VICTIMS of alcohol-fuelled violence do not always walk away with just bruises.
The emotional and mental scars, along with any permanent disabilities resulting in ongoing care, could last a lifetime.
Relationships Australia counsellor Peter Stojanovic said the shocking reality was that simple acts of violence not only could have tragic consequences, but unquantified ones as well.
He said it was an all-to-familiar scenario with those people who fall victim to alcohol-fuelled crimes.
"Very often the focus for victims of crime is the physical side of things," he said.
"People tend to overlook their emotional wellbeing.
"When a person becomes a victim of crime it triggers the 'fight or flight' emotion and that emotion can stay with a person for a lifetime after the event."
Mr Stojanovic said the age-old saying "sticks and stones may break my bones, but names will never hurt me" could be no further from the truth.
He said emotional and mental trauma experienced through an act of violence needed to be managed correctly.
"You cannot leave it to evaporate over time," he said.
"You need to address it and acknowledge it.
"That person needs to seek the services of a professional who has the skills to help you along the journey."
Mr Stojanovic said unfortunately life for those who were victims of crime would never go back to the way it was before the event.
He said that was one of the biggest challenges a person would face in their rehabilitation.
"Support services are so important, if not more important, than the initial physical response provided by emergency services, hospitals and doctors," he said.
"People need to recognise the emotional impacts, not just the physical ones."
One punch rarely alone
Mr Stojanovic believes the notion of one person throwing one punch that changes their lives is simply wrong.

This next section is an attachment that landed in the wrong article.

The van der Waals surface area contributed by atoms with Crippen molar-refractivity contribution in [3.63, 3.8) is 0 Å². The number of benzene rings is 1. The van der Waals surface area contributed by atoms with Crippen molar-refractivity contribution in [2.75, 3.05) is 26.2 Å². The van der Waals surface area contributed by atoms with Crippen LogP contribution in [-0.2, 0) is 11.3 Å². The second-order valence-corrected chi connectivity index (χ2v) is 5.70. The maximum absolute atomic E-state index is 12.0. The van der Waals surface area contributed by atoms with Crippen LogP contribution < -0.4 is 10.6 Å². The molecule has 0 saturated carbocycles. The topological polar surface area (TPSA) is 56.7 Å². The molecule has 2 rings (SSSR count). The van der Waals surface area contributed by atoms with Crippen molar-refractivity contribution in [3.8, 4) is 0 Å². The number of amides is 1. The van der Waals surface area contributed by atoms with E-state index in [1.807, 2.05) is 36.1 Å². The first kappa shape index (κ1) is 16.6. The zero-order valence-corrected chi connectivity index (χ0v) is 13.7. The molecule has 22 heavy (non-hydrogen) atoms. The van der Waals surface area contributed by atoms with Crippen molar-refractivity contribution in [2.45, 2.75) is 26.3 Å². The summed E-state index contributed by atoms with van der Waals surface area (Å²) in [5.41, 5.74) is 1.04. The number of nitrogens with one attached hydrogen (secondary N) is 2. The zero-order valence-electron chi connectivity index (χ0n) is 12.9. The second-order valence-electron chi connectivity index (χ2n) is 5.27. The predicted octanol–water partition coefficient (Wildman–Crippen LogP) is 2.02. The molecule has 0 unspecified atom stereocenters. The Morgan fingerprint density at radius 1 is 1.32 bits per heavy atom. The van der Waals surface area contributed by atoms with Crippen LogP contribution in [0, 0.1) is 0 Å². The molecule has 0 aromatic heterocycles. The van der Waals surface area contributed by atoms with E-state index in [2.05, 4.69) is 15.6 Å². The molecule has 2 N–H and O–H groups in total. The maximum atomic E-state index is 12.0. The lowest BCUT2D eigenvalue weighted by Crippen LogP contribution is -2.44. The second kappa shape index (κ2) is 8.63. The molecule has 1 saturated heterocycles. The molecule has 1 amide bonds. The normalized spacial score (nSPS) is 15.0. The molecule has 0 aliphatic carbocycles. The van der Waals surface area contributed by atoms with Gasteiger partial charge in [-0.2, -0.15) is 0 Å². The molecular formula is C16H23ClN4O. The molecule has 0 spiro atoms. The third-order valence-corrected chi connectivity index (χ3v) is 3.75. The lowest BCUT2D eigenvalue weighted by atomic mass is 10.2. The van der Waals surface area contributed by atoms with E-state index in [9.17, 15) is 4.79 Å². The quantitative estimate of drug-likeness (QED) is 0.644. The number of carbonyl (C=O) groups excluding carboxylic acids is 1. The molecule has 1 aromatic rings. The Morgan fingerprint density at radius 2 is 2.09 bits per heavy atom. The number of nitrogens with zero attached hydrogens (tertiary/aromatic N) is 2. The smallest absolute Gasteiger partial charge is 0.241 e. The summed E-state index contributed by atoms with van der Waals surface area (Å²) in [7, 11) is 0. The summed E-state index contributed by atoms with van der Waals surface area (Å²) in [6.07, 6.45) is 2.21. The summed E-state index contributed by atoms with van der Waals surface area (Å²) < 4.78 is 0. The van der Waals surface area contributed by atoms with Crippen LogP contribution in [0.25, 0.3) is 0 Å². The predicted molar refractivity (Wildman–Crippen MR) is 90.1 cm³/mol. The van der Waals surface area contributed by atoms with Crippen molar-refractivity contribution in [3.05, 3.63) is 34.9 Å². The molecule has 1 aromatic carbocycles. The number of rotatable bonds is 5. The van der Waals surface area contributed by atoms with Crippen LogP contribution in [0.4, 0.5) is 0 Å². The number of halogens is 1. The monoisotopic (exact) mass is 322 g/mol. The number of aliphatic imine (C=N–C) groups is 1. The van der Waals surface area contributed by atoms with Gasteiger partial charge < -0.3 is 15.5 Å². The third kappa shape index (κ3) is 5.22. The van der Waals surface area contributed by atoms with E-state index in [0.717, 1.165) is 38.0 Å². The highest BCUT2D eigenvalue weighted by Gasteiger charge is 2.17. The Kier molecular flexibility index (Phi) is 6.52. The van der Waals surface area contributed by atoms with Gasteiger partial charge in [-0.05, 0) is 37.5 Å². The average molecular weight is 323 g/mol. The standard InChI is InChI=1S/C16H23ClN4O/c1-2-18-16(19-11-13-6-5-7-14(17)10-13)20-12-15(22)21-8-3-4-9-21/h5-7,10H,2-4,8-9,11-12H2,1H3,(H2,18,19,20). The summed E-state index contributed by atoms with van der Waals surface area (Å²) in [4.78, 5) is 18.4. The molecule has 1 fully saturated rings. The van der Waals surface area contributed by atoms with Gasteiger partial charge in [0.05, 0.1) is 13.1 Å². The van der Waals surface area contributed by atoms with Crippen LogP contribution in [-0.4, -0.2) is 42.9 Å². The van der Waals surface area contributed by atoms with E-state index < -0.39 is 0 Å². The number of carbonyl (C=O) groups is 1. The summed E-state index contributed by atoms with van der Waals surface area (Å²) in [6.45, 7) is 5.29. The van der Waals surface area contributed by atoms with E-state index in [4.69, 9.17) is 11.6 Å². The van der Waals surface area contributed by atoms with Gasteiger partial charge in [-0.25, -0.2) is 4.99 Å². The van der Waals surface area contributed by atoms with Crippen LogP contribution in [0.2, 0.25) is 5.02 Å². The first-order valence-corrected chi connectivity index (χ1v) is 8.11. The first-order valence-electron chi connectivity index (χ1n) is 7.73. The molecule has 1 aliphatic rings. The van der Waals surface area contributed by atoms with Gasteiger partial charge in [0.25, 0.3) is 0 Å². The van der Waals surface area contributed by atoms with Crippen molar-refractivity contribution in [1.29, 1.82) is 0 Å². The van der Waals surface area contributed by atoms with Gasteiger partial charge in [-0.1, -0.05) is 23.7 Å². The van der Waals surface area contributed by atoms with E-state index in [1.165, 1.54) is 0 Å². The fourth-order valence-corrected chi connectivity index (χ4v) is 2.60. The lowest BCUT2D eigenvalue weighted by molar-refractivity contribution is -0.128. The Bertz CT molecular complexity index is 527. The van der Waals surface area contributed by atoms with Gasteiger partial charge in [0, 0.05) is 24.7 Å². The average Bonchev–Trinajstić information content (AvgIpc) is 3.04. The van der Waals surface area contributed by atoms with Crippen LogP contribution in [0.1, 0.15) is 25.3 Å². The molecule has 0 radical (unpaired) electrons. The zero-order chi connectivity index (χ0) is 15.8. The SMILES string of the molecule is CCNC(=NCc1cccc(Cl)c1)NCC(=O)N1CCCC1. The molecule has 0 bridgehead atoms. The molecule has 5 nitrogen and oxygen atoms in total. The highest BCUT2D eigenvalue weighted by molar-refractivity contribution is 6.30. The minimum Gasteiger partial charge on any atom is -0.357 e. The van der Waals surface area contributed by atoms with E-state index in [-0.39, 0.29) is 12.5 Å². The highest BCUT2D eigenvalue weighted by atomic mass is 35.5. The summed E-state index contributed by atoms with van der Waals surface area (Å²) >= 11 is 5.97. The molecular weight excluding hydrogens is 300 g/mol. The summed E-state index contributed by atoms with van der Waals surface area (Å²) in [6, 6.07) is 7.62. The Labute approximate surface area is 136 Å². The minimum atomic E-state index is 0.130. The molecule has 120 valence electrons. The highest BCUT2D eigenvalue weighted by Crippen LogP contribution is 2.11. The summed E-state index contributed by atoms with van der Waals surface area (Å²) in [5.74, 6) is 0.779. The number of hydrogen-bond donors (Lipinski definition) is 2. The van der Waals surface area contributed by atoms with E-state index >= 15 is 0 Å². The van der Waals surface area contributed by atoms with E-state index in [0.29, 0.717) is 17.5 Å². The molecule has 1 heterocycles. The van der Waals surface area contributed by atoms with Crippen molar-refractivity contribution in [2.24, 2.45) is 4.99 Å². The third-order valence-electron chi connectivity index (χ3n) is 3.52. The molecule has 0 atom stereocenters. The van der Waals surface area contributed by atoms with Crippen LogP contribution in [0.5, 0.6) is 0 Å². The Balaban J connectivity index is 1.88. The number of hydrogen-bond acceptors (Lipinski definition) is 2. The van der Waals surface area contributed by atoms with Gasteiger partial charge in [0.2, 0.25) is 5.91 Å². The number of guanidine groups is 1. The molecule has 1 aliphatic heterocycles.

He said people who found themselves perpetrators in alcohol-fuelled acts of violence had probably thrown many punches in the past, but the last punch was generally the one when the long arm of the law finally caught up with them.
Mr Stojanovic, who has been a men's facilitator for nearly a decade, said people who were prone to acts of violence attempted to minimise, deny and blame others for their actions.
But he said they could not escape their responsibilities.
"There is more to it than just making someone attend a course or program," he said.
"People who commit acts of violence can manage their behaviour and beliefs a lot better when they do not drink, but when they drink the brakes go off.
"The notion that it is 'out of character' is simply a court-based defence smoke screen to cover their real behaviour.
"Nine times out of ten it is the outcome of a longer journey and not stand-alone events."
QLD VICTIM SERVICES
Relationships Australia - Phone: 1300 364 277 or visit http://www.raq.org.au
Queensland Law Society Victims Assist - Phone: 1300 546 587 or visit http://www.qls.com.au - under community section choose you and your solicitor then victim assist.
Queensland Government Victims Linkup - Phone: 1300 546 587 or visit http://www.qld.gov.au/law/crime-and-police/victims-and-witnesses-of-crime/support-for-victims-of-crime/
NSW VICTIM SERVICES
Relationships Australia - Phone: 1300 364 277 or visit http://www.nsw.relationships.com.au
Victims Access Line - Phone: 1800 633 063 or visit http://www.victimsservices.justice.nsw.gov.au